Dr. Ahmed's Research Interests

My recent research is focused on the development of novel alarm systems. Methodologies and techniques are being developed to provide process industries with a new alarm system. Significant contributions also continue to be made to the field of continuous-time identification. Although system identification is considered a mature subject, contribution to the field with new methodologies are being realized by addressing real life implementation issues. Possibilities to contribute to new fields through novel use of process models are being explored. Research efforts are dedicated to a number of different topics. Contributions are being made to model validation, valve stiction detection and alarm design.


The state of industrial alarm systems is indeed alarming. Flooding of alarms, false and nuisance alarms, along with their poor prioritization, make plant alarm systems unreliable and unmanageable. A conceptual study on the design of a novel alarm system was carried out and a risk-based alarm system design methodology was proposed. A strategy for alarm annunciation has been developed. The special features of the proposed method are tied to assignment of alarms to sets of variables and to the use of risk for alarm annunciation. Process industries are in dire need of a new approach to alarm systems. The proposed risk-based approach may be a viable alternative to the current plant alarm system. Risk-based alarm design is a shift in paradigm in alarm system design and is anticipated to change the way process alarm systems are designed.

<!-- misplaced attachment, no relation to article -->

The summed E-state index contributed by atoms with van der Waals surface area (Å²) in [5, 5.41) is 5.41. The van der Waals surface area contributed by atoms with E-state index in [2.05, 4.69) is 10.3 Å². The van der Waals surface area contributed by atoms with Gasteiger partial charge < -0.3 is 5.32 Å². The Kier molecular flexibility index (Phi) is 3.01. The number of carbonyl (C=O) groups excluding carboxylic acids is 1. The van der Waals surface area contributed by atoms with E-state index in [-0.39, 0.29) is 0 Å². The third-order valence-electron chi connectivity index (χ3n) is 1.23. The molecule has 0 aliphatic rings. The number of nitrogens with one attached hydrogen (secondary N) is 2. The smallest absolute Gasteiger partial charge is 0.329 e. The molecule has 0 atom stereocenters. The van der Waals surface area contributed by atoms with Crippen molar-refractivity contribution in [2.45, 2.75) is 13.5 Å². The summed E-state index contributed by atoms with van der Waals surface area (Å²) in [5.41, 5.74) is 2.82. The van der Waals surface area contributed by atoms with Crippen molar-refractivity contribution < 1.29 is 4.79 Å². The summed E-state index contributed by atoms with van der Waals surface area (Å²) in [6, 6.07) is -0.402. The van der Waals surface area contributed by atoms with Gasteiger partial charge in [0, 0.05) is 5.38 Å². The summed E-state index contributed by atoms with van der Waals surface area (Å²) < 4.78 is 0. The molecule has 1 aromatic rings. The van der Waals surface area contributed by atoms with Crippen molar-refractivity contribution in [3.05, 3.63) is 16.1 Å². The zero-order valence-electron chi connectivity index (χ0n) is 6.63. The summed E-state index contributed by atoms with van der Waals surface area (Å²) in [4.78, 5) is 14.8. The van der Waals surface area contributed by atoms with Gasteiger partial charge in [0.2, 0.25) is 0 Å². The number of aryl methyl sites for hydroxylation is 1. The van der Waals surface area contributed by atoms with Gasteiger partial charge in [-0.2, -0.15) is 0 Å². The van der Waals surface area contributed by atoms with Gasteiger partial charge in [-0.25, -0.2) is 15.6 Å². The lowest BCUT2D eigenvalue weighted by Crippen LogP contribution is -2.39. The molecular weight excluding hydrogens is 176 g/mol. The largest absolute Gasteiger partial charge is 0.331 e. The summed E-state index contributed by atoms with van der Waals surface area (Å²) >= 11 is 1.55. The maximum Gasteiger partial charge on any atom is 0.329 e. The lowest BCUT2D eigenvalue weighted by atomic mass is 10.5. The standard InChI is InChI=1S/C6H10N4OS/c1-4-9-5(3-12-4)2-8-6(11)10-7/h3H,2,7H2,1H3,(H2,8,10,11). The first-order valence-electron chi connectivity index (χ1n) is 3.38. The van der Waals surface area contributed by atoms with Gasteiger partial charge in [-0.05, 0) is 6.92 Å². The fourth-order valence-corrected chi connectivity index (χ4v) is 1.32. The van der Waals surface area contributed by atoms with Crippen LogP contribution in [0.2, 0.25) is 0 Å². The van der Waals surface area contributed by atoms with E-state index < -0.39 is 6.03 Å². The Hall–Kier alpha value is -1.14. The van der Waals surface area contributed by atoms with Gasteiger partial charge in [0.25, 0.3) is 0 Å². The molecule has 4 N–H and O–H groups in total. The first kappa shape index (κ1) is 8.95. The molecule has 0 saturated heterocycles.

Our proposed alarm system requires continuous estimation of the risk associated with a set of variables. This is a shift in approach in the estimation and use of risk in process industries. Typically risk estimation is done at the design stage or when there is a significant plant modification. We propose to estimate and use risk for day-to-day decision making. The impact of this approach will bring significant change in the decision making process for plant operations. The estimated risk can be used for plant optimization, performance assessment and safety management.